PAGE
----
HIV-Related Disparities Among Women: Promoting Healthier Sexual Behavior Can Help Close the Gap

Sexual risk behaviors are associated with increased HIV transmission and prevalence, yet women are largely understudied.

Interventions that promote healthier sexual behavior among black women and Latinas may help prevent HIV infection; especially interventions that address the broader social and structural contexts that nurture risk environments, according to a study.

Although HIV has the highest prevalence among black bisexual men and men who have sex with men, approximately 1 of 4 individuals living with HIV are women. Furthermore, significant racial disparities among women remain. In 2014, approximately 62% of all HIV diagnoses among women were in non-Hispanic black women and 17% in Latinas.

Several factors associated with HIV risk behavior are responsible for these disparities, including high-risk sexual networks, assortative partner selection practices, incarceration, low awareness of HIV status or partner’s status, low male-to-female sex ratios, poverty, low education levels, and lack of access to health care.

In a study published in the Journal of Women’s Health, investigators sought to examine HIV-related sexual risk behaviors among women by race/ethnicity.

“Sexual risk behaviors like inconsistent condom use, anal intercourse, and concurrent sex partnerships are associated with increased HIV transmission and prevalence among women,” the authors wrote. “[Furthermore,] being in a high-risk sexual network and engaging in assortative partner selection patterns coupled with low awareness of partners’ status increase the probability of encountering an HIV-infected partner and a higher risk of HIV acquisition even with less risky sexual behavior.”

The investigators used data from the National Survey of Family Growth (NSFG), an in-person health survey of the civilian, noninstitutionalized population of the United States. They examined HIV-related sexual risk behaviors among sexually active women, aged 18 to 44 years, from the 2006-2008, 2008-2010, and 2011-2013 cycles.

Weighted percentages and performed logistic regression were estimated to measure adjusted prevalence ratios and 95% confidence intervals for associations between selected behaviors and sociodemographic covariates, according to the report.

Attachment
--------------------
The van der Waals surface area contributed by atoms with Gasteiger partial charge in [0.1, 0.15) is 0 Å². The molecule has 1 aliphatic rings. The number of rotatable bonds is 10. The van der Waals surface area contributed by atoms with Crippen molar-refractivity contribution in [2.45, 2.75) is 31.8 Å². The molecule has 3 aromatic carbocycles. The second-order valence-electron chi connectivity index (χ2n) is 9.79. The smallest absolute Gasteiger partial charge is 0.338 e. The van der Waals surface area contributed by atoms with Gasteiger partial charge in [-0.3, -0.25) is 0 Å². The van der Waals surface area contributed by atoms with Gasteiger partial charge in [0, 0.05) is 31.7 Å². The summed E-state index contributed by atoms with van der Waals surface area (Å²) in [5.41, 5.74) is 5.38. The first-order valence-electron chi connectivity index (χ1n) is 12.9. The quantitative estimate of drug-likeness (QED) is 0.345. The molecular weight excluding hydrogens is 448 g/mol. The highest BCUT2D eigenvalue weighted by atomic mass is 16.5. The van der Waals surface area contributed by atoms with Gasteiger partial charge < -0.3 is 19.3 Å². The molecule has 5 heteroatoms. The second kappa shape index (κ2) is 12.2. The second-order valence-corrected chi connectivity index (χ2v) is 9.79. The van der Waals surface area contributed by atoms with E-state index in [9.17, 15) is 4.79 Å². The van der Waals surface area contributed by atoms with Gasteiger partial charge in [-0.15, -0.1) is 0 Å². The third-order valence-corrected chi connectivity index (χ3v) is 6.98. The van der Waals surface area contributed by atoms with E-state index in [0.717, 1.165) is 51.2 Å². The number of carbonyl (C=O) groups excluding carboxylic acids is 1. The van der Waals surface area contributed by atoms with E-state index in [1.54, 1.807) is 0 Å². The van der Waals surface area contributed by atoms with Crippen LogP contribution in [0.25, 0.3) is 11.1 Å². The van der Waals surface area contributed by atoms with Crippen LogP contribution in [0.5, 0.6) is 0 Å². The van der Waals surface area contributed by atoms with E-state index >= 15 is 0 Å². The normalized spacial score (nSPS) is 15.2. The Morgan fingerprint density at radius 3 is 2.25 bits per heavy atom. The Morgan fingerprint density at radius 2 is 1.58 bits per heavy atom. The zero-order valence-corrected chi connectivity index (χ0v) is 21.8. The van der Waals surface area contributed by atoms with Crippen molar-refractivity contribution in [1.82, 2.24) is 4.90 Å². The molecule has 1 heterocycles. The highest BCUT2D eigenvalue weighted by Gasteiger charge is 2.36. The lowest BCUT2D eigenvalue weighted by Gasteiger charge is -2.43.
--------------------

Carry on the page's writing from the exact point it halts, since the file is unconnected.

The total study sample was comprised of 13,588 sexually active women. Of whom, 1.1% reported concurrent opposite-sex partners, 10.3% reported male partners they perceived as being non-monogamous, and 21.1% reported using a condom at last vaginal or anal sex.

Compared with non-Hispanic white women, black women and Latinas were more likely to report condom use at either last vaginal or anal sex. Black women were also more likely to report concurrent opposite-sex partnerships and perceived non-monogamous sex partners compared with white women.

Limitations to the study included social desirability biases that may have affected responses to questions regarding concurrent sexual behaviors, perceptions about a partner’s non-monogamous sexual behaviors, and condom use; analyzed data from the NSFG were from 3 different time points and, therefore, did not account for data during the gaps; the analysis did not include adolescent women younger than 18 years nor women older than 44 years; respondents’ perceptions of their male partners’ non-monogamous sexual behaviors may be inaccurate and may cause under- or overestimation of male partner concurrency; the relatively small sample size used of other non-Hispanic women made it challenging to discuss them when compared with other subpopulations in the analysis; and other contraceptive use was not considered in the analysis, which may impact condom use for some women and should be a consideration in future studies.

“The relationships that we observed between demographic and HIV risk factors are important, and heightened efforts for disproportionately affected non-Hispanic black women are warranted as part of HIV prevention strategies,” the authors concluded. “Interventions that promote healthier sexual behaviors among women could help prevent HIV in this population. Moreover, prevention efforts that address the broader social and structural contexts that nurture risk environments might be especially beneficial for non-Hispanic black women and Latinas.

“Better access to culturally acceptable and affordable medical and social services may offer improved solutions for addressing HIV among women, especially in non-Hispanic black women and Latinas. Furthermore, and enhanced understanding of factors that promote women’s sexual risk behaviors, and development of interventions that improve protective behaviors, could help to further decrease HIV among US women.”